The purpose of this year’s London conference was simple. While everybody in ministry has had a difficult time over the last couple of years, the sets of circumstances that many estate churches found themselves in was often trickier. Much of the weight of COVID ministry fell on fewer sets of shoulders with fewer resource options, and this weight was found to be significant.
And yet COVID will not end with a holiday, but with the need to get up and get going again with energy and vision and joy – to have Christ set before us and for us to set Him before others. The London team knew what we needed – to attend to our wellbeing, so our conference focussed on this.
In the morning we had Canon Simon Butler who worked nationally around wellbeing. Basing much in God’s hesed (loving kindness), he spoke on “Self-care in a world needing care.” and then “Confidence and fortitude: building resilience and spiritual strength.”
After Simon’s teaching our National Director Sara, with the help of Sarah and Peter Martell provided a wonderful cooked lunch so people could sit and chat with each other. The fellowship was tangible.
The afternoon had three breakout groups:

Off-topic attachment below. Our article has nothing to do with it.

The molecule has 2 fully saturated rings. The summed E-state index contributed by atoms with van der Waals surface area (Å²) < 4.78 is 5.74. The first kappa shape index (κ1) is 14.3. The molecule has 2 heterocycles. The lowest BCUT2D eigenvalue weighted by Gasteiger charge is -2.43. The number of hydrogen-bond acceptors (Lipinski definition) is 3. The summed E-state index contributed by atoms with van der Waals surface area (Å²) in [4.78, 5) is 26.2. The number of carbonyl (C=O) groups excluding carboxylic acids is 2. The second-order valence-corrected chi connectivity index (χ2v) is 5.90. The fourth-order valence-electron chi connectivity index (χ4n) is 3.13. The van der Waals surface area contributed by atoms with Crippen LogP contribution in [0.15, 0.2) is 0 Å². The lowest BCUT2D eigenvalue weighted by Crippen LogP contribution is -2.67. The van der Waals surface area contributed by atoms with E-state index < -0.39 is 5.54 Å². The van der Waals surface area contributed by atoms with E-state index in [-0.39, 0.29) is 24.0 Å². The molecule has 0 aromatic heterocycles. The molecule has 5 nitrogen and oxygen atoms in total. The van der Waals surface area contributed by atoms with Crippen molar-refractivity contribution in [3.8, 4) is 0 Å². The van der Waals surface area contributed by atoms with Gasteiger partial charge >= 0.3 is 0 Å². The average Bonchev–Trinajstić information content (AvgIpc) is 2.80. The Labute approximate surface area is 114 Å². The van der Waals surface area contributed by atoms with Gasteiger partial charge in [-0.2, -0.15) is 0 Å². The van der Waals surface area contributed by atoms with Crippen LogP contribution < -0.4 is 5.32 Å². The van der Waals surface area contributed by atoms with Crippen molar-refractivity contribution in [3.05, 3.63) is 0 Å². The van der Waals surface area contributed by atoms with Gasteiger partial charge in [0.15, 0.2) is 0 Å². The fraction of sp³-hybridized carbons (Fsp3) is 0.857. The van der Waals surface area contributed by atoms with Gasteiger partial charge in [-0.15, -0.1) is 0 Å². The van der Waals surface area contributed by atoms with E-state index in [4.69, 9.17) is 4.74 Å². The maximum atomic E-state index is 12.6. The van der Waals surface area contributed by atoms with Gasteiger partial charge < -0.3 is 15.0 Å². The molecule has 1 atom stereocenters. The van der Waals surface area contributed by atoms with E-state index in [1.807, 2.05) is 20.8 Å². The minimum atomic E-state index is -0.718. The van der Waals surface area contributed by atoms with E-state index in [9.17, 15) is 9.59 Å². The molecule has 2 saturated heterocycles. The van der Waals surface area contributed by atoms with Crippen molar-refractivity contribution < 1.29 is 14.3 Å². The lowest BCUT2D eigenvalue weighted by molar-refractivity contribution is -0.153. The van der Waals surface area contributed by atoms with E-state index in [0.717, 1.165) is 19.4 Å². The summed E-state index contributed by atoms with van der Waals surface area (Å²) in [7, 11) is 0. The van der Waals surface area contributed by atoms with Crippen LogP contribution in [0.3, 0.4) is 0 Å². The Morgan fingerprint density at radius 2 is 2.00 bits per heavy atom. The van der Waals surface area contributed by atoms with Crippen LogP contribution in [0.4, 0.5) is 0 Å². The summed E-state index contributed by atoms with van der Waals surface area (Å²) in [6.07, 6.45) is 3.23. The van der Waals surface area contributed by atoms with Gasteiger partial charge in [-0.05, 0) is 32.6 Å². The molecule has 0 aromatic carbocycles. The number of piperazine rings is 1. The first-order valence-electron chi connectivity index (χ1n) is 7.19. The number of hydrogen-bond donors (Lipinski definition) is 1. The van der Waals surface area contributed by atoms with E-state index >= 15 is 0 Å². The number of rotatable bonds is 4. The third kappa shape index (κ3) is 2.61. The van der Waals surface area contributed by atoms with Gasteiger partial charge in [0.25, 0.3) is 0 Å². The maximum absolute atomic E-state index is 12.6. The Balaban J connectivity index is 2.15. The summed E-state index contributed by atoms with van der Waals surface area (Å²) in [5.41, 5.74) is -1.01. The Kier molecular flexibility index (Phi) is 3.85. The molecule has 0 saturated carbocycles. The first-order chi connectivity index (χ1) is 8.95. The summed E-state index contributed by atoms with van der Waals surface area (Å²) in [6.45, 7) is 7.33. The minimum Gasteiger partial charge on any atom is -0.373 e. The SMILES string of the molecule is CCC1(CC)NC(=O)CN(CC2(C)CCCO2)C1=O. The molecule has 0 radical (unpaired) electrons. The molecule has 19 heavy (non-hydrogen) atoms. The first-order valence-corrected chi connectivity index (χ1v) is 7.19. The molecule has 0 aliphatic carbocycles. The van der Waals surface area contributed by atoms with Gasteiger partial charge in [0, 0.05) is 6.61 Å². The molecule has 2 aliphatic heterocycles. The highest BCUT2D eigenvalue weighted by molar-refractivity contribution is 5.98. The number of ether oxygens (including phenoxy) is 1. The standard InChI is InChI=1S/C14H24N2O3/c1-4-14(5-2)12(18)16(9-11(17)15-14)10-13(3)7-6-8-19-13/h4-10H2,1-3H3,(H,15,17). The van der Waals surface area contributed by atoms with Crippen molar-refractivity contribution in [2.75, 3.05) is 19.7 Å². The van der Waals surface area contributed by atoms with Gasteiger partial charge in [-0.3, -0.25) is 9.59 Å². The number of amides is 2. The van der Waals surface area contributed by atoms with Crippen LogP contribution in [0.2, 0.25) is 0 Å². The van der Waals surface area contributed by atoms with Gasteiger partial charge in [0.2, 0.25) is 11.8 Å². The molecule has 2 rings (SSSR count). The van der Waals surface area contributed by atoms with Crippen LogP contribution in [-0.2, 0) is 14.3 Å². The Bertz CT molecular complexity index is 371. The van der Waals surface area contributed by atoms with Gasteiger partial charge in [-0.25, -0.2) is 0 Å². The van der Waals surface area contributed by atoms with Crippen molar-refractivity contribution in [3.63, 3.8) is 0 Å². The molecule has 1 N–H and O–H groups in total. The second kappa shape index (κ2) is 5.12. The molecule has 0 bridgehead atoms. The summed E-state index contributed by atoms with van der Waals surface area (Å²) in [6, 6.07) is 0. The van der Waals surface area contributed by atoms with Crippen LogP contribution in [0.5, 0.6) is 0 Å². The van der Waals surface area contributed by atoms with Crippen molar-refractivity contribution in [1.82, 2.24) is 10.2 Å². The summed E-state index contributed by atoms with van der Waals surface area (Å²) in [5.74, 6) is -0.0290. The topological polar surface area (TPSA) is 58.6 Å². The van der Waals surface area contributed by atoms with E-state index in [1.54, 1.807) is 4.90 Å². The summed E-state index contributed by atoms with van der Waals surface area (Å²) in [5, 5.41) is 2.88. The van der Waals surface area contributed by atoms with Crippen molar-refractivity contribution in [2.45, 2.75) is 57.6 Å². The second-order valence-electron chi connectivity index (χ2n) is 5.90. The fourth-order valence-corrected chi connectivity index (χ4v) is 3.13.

First was Steph Nadarajah who spoke on the value of spiritual direction and maintaining our spiritual health.
Lucie Walsh spoke for the Clergy Families Network. Ministers have families who have equally gone through difficult times, and Lucie spoke powerfully around how to protect families from the pressure of ministry.
Finally, we had Ben Cahill-Nicholls from the Clergy Support Trust, and his message was simple – “If you are struggling, get in touch! We can probably help … with money!”
For many this was the first face to face conference for two years. The joy and positivity was palpable and evident. The smiles on the faces of people as they left said more than any quote that I can bring. It was a fantastic and blessed day.
Did you know…?
Some employers allow paid volunteer leave. Peter was able to come and serve in the kitchen at our conference thanks to Network Rail who recognise volunteering as a good way to become more involved in the community, to acquire new skills and to experience and develop invaluable life skills. Employees can choose to use their volunteer leave to support many different charitable organisations and we are grateful that Peter chose to volunteer with NECN.